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Chemicals Buying & The IEA Decision

China, Company Strategy, Economics, Europe, Middle East, Polyolefins, US
By John Richardson on 24-Jun-2011


By John Richardson

CHEMICALS and polymer demand looks even less likely to be supported by “buying forward” following yesterday’s decision by the International Energy Agency (IEA) to release 60m barrels of crude into the market.

Here is a bit of context first before we look at the implications of the IEA decision, which, along the way, will help explain why it was taken.

From the fourth quarter of last year until around February 2011, chemicals and plastics end-users built raw-material inventory in anticipation that oil prices would keep-on rising. No purchasing manager who cared about his or her job was willing to bet against the consensus that crude would go higher.

But as we’ve discussed before on the blog, building stocks in this way is always a risky proposition because of lack of visibility down all the production chains.

It is never clear at what stage demand destruction will begin, and how serious the loss of demand is going to be, as there is a lack of regularly updated and reliable information on how more-expensive crude is affecting retail sales.

We have been warning for a long time that the underlying macroeconomic fundamentals are a lot weaker than during the last big crude bull-run – which ended in September 2008. The global economic crisis of late 2008 has left behind “strong headwinds” detailed by Fed Chairman Ben Bernanke earlier this week.

Warning signs should therefore have been flashing red when US gasoline prices  rose above their previous pre-crisis peak in March this year.

The impact of rising crude on emerging markets was also evident in early 2011 as inflation rates climbed.

Criticism is easy, though, when you are commentator rather than a participator. If all your competitors are buying forward and your managers are placing you under pressure to follow the trend, it is very hard to just say no.

A large European polypropylene (PP) buyer told ICIS news last week: “I am not buying a lot, just one or two trucks at a time. I kept a high stock level when prices were going up, so now I am using that up. Why would I buy now when I know prices will be lower in July?”

This hand-to-mouth buying pattern, which has also been the case in Asia since the end of the Chinese New Year (CNY) in late February, was a response to the already-existing uncertainty over the direction of crude and economic growth.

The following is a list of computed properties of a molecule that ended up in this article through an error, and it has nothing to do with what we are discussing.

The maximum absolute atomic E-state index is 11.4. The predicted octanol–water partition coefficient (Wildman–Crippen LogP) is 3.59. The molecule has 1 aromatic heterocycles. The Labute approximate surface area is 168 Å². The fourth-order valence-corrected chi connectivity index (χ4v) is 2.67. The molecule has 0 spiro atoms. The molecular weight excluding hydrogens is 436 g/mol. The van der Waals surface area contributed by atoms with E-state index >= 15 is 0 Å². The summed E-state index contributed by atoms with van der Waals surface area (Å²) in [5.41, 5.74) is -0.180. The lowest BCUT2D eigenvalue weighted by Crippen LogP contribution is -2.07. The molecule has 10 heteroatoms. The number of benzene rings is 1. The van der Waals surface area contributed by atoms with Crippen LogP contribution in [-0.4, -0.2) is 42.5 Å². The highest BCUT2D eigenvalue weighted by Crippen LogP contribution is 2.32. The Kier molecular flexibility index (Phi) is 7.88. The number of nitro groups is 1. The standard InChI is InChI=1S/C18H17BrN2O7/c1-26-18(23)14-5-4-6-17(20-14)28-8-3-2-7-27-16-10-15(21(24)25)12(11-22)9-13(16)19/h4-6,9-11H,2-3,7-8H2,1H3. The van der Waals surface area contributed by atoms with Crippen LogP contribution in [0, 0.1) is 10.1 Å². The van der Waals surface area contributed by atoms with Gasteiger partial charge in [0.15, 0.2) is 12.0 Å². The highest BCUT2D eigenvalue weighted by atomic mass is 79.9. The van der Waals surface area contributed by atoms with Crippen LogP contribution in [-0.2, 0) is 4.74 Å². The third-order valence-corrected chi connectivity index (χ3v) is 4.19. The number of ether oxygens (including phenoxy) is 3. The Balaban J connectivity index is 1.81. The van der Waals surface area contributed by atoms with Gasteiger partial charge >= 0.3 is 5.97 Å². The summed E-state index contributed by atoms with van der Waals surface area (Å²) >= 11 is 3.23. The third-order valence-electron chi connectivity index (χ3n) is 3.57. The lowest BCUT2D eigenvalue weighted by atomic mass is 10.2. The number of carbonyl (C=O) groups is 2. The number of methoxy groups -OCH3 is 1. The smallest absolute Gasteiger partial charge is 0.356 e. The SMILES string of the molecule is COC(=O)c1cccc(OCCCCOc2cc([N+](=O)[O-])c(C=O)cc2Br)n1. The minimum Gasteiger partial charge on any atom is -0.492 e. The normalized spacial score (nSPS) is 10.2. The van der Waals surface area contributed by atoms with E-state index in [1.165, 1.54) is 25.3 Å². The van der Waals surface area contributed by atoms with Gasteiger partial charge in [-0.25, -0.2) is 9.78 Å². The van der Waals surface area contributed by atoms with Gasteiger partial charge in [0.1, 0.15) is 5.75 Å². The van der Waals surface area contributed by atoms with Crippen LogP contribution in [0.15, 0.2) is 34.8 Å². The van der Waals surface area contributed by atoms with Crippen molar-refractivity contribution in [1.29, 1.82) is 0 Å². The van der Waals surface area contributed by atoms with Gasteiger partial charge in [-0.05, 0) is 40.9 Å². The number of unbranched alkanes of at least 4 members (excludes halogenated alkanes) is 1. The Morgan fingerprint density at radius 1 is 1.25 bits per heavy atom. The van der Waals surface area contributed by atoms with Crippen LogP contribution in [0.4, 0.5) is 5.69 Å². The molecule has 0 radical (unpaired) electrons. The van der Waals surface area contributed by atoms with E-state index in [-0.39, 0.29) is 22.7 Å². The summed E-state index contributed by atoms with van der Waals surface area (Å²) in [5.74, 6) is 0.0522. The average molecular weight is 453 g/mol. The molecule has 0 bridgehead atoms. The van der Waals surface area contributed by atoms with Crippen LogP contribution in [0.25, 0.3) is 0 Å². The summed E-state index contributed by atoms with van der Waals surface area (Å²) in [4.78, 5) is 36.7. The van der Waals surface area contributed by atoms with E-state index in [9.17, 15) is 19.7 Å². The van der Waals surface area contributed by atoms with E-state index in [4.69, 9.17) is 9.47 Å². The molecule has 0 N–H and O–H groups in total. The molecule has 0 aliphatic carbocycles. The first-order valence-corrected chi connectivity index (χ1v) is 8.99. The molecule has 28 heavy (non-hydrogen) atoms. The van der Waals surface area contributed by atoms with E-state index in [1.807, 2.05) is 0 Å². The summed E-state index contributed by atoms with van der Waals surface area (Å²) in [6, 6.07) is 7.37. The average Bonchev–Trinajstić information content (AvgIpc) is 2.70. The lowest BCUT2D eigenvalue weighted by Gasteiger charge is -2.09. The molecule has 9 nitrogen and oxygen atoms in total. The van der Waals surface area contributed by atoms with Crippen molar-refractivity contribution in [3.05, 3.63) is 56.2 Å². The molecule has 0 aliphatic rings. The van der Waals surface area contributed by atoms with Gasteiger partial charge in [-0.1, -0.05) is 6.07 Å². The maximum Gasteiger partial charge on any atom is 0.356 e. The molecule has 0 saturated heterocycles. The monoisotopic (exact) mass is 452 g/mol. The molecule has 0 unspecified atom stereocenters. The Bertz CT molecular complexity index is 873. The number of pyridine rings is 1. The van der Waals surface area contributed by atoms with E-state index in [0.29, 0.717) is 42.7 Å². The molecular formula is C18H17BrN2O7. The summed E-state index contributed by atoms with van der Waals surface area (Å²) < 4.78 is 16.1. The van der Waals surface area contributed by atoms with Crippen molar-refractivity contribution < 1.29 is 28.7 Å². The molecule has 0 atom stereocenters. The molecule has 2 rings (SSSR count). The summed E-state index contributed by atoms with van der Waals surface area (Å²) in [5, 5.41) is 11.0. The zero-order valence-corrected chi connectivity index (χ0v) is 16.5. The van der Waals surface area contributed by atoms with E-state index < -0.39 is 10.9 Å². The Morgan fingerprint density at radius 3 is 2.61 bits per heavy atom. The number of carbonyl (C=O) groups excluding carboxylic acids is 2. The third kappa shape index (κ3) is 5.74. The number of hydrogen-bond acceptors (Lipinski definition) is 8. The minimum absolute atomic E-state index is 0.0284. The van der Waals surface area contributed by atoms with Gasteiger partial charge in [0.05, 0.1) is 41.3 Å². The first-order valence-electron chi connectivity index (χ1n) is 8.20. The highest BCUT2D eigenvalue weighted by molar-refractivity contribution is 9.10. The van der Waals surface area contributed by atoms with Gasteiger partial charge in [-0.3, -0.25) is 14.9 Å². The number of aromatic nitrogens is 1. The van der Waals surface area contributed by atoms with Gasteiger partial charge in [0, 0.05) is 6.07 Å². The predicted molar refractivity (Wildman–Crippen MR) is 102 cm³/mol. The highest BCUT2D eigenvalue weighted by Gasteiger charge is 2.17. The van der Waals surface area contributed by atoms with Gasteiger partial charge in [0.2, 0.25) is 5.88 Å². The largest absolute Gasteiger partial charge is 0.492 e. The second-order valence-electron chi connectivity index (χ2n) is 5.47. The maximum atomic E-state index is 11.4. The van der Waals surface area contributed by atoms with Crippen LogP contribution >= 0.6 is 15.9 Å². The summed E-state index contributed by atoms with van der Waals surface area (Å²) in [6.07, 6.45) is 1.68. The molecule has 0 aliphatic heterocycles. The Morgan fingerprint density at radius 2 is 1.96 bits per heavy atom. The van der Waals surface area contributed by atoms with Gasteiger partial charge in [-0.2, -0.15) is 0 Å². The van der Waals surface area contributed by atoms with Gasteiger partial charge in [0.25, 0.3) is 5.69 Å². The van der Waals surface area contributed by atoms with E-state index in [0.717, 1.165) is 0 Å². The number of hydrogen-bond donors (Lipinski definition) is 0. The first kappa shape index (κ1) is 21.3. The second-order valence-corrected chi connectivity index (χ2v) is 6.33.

The IEA announcement should, perhaps, have been predicted because of the damage being caused by expensive oil.

But the release of the strategic stockpile seems to have made the outlook for crude even-more murky because:

1.) It could annoy OPEC into cutting quotas in order to fund higher social costs. The costs have risen as a result of the Arab Spring

2.) Can OPEC collectively, though, wield that much influence? Saudi Arabia is the only player who probably really matters within OPEC as it is the world’s biggest swing producer. Saudi Arabia unilaterally decided to raise output earlier this month after OPEC failed to agree-on an increase in overall quotas. The release of the IEA stock-pile might be just a temporary measure until extra Saudi production calms the market, IEA Executive Director Nubuo Tanaka seems to have hinted in the Wall Street Journal article we linked-to in bullet-point one

3.) The IEA announcement was the reason given in many press reports for yesterday’s steep fall in crude-oil prices. August Brent was, for instance, down by 6.1% at $107.26. But there were reportedly lots of other factors behind the slide in oil, including WEAKER GROWTH IN CHINA AND EUROPE, THE GREEK CRISIS AND THE POLITICAL IMPASSE OVER RAISING THE US BUDGET DEFICIT

4.) Goldman Sachs, interestingly, believes that the IEA decision alone could cut Brent crude by $10-12 a barrel. If financial players change their strategies will this play a big role in pushing oil below $80 a barrel by December – one of the forecasts we read yesterday?

It has been quite a week during which, we think, the chemicals industry and the global economy have gone beyond important turning points.

Hopefully, our coverage has helped. This is the kind of thinking we also provide – in more detail and with workshops – during our ICIS/International eChemNew Normal seminars.

The next event takes place in Houston in October.